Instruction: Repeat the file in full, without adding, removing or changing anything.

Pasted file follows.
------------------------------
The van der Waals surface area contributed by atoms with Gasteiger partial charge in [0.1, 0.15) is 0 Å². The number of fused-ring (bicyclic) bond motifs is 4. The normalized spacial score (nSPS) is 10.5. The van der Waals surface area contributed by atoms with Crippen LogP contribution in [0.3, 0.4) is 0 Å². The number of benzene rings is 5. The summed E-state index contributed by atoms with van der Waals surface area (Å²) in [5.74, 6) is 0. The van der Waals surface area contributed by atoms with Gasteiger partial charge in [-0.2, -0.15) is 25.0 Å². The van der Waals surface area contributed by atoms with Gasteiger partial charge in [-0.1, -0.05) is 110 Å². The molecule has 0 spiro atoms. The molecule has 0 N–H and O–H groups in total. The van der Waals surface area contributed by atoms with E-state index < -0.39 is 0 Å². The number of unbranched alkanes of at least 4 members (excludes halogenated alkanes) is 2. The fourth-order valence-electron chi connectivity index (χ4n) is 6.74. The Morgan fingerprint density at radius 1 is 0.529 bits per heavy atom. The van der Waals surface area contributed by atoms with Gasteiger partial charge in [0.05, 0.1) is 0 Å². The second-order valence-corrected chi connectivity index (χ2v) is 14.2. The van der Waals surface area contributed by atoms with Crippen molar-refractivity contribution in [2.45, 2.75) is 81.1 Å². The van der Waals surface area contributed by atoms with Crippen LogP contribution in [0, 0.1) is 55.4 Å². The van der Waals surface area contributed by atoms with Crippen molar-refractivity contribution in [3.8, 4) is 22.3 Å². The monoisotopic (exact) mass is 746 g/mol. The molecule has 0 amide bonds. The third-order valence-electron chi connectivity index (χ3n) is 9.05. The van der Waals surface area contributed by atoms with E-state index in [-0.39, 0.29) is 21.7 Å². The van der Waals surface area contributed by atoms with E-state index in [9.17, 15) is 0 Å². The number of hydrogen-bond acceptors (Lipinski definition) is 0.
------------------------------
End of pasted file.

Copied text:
The van der Waals surface area contributed by atoms with Gasteiger partial charge in [0.1, 0.15) is 0 Å². The number of fused-ring (bicyclic) bond motifs is 4. The normalized spacial score (nSPS) is 10.5. The van der Waals surface area contributed by atoms with Crippen LogP contribution in [0.3, 0.4) is 0 Å². The number of benzene rings is 5. The summed E-state index contributed by atoms with van der Waals surface area (Å²) in [5.74, 6) is 0. The van der Waals surface area contributed by atoms with Gasteiger partial charge in [-0.2, -0.15) is 25.0 Å². The van der Waals surface area contributed by atoms with Gasteiger partial charge in [-0.1, -0.05) is 110 Å². The molecule has 0 spiro atoms. The molecule has 0 N–H and O–H groups in total. The van der Waals surface area contributed by atoms with E-state index < -0.39 is 0 Å². The number of unbranched alkanes of at least 4 members (excludes halogenated alkanes) is 2. The fourth-order valence-electron chi connectivity index (χ4n) is 6.74. The Morgan fingerprint density at radius 1 is 0.529 bits per heavy atom. The van der Waals surface area contributed by atoms with Gasteiger partial charge in [0.05, 0.1) is 0 Å². The second-order valence-corrected chi connectivity index (χ2v) is 14.2. The van der Waals surface area contributed by atoms with Crippen molar-refractivity contribution in [2.45, 2.75) is 81.1 Å². The van der Waals surface area contributed by atoms with Crippen LogP contribution in [0, 0.1) is 55.4 Å². The van der Waals surface area contributed by atoms with Crippen molar-refractivity contribution in [3.8, 4) is 22.3 Å². The monoisotopic (exact) mass is 746 g/mol. The molecule has 0 amide bonds. The third-order valence-electron chi connectivity index (χ3n) is 9.05. The van der Waals surface area contributed by atoms with E-state index in [-0.39, 0.29) is 21.7 Å². The van der Waals surface area contributed by atoms with E-state index in [9.17, 15) is 0 Å². The number of hydrogen-bond acceptors (Lipinski definition) is 0.